Zack's Equity Research firm recently reiterated its long-term Neutral recommendation on Buffalo Wild Wings. RBC recently raised its outlook for the wing hawker to Outperform.

Granite City Food & Brewery

It all begins in a production facility in Ellsworth, Iowa, where barley is malted, mashed, lautered, boiled, and then put into travel-sized fermenting tanks and shipped to any one of Granite City Food & Brewery's (GCFB) 28 locations across 11 states in the American heartland, not including the six operating Cadillac Ranch restaurants Granite City has acquired over the past two years.

Granite prides itself on an upscale dining experience and "All-American" cuisine partnered with hand-crafted beers, whose brewing process is completed on site.

Company competitors include the Cheesecake Factory (CAKE), Darden Restaurants (DRI) subsidiary Olive Garden, and Brinker International, Inc. (EAT) subsidiary Chili’s Grill and Bar, among others, according to Reuters.

In August, Granite City reported a 26.4% jump in revenue for the second quarter of 2012, despite still boasting the lowest market cap on this list at $17.2 million.

This follows a $6.5 million equity financing completed with the help of its controlling shareholder, Concept Development Partners, in June. The 3.1 million shares bought by Concept Development Partners helped convince a Nasdaq Hearing Panel to approve continued listing of Granite City a few days after.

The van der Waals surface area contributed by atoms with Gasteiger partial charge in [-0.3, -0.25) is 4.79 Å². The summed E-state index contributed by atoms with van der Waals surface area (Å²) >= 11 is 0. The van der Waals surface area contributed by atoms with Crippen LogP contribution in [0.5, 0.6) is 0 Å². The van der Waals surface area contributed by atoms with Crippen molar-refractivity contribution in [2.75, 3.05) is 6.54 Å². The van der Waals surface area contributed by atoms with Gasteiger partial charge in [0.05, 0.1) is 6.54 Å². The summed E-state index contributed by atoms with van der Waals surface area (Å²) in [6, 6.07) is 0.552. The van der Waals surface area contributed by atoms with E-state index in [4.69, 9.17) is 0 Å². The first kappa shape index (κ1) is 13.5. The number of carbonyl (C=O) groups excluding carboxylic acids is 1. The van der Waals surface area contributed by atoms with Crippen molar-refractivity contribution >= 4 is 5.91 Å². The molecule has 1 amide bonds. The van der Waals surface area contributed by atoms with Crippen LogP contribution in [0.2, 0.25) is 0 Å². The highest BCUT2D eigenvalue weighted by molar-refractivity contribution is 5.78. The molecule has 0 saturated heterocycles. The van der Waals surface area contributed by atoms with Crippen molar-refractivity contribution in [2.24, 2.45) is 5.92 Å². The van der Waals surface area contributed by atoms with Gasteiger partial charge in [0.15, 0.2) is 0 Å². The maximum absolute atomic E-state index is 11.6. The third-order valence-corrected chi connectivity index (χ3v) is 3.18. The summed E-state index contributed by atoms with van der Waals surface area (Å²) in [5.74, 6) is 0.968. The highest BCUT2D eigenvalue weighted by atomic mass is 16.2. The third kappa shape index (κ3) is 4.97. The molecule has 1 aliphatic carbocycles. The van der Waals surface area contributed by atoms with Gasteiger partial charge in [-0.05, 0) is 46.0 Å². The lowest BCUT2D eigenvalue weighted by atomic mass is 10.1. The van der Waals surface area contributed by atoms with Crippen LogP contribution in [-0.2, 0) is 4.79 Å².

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Ignite Restaurant Group

Ignite Restaurant Group (IRG) announced the completion of its IPO at $14 per share back in May 2012, raking in over $83 million in proceeds. Over the course of the month (June and into July), shares of Ignite would steadily increase to a high of nearly $20, before the stock took a 26% nosedive on July 19.

Collier explains that long before this public offering, Ignite's Joe’s Crab Shack franchise had been owned by restaurant, hotel, aquarium, and amusement complex operator Landry's Restaurants. Landry's sold off Joe's to private equity before it was launched under the Ignite brand name.

Ignite owns and operates 134 locations throughout 34 states, which include its Brick House Tavern+Tap locations. Its market cap has grown just over 18% during the past 12 months.